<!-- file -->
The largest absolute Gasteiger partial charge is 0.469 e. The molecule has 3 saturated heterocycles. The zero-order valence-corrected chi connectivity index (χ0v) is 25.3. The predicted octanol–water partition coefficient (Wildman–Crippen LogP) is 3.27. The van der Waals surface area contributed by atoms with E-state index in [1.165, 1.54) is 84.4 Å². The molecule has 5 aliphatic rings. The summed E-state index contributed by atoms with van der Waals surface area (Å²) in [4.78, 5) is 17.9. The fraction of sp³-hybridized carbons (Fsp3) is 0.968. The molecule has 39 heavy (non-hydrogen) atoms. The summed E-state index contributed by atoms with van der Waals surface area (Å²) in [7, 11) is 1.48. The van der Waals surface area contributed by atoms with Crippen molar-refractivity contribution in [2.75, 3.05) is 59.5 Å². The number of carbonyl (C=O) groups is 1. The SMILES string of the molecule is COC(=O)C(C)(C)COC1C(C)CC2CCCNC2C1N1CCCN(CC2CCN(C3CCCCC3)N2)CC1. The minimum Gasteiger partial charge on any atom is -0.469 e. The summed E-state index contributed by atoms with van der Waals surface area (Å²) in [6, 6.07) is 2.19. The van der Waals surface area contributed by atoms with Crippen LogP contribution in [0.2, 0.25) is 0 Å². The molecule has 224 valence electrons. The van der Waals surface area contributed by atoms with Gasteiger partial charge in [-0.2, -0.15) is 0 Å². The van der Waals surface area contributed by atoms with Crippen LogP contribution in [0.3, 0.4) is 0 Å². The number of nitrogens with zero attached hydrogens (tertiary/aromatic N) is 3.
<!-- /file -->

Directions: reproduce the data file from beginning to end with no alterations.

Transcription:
The largest absolute Gasteiger partial charge is 0.469 e. The molecule has 3 saturated heterocycles. The zero-order valence-corrected chi connectivity index (χ0v) is 25.3. The predicted octanol–water partition coefficient (Wildman–Crippen LogP) is 3.27. The van der Waals surface area contributed by atoms with E-state index in [1.165, 1.54) is 84.4 Å². The molecule has 5 aliphatic rings. The summed E-state index contributed by atoms with van der Waals surface area (Å²) in [4.78, 5) is 17.9. The fraction of sp³-hybridized carbons (Fsp3) is 0.968. The molecule has 39 heavy (non-hydrogen) atoms. The summed E-state index contributed by atoms with van der Waals surface area (Å²) in [7, 11) is 1.48. The van der Waals surface area contributed by atoms with Crippen molar-refractivity contribution in [2.75, 3.05) is 59.5 Å². The number of carbonyl (C=O) groups is 1. The SMILES string of the molecule is COC(=O)C(C)(C)COC1C(C)CC2CCCNC2C1N1CCCN(CC2CCN(C3CCCCC3)N2)CC1. The minimum Gasteiger partial charge on any atom is -0.469 e. The summed E-state index contributed by atoms with van der Waals surface area (Å²) in [6, 6.07) is 2.19. The van der Waals surface area contributed by atoms with Crippen LogP contribution in [0.2, 0.25) is 0 Å². The molecule has 224 valence electrons. The van der Waals surface area contributed by atoms with Gasteiger partial charge in [-0.2, -0.15) is 0 Å². The van der Waals surface area contributed by atoms with Crippen LogP contribution in [0.3, 0.4) is 0 Å². The number of nitrogens with zero attached hydrogens (tertiary/aromatic N) is 3.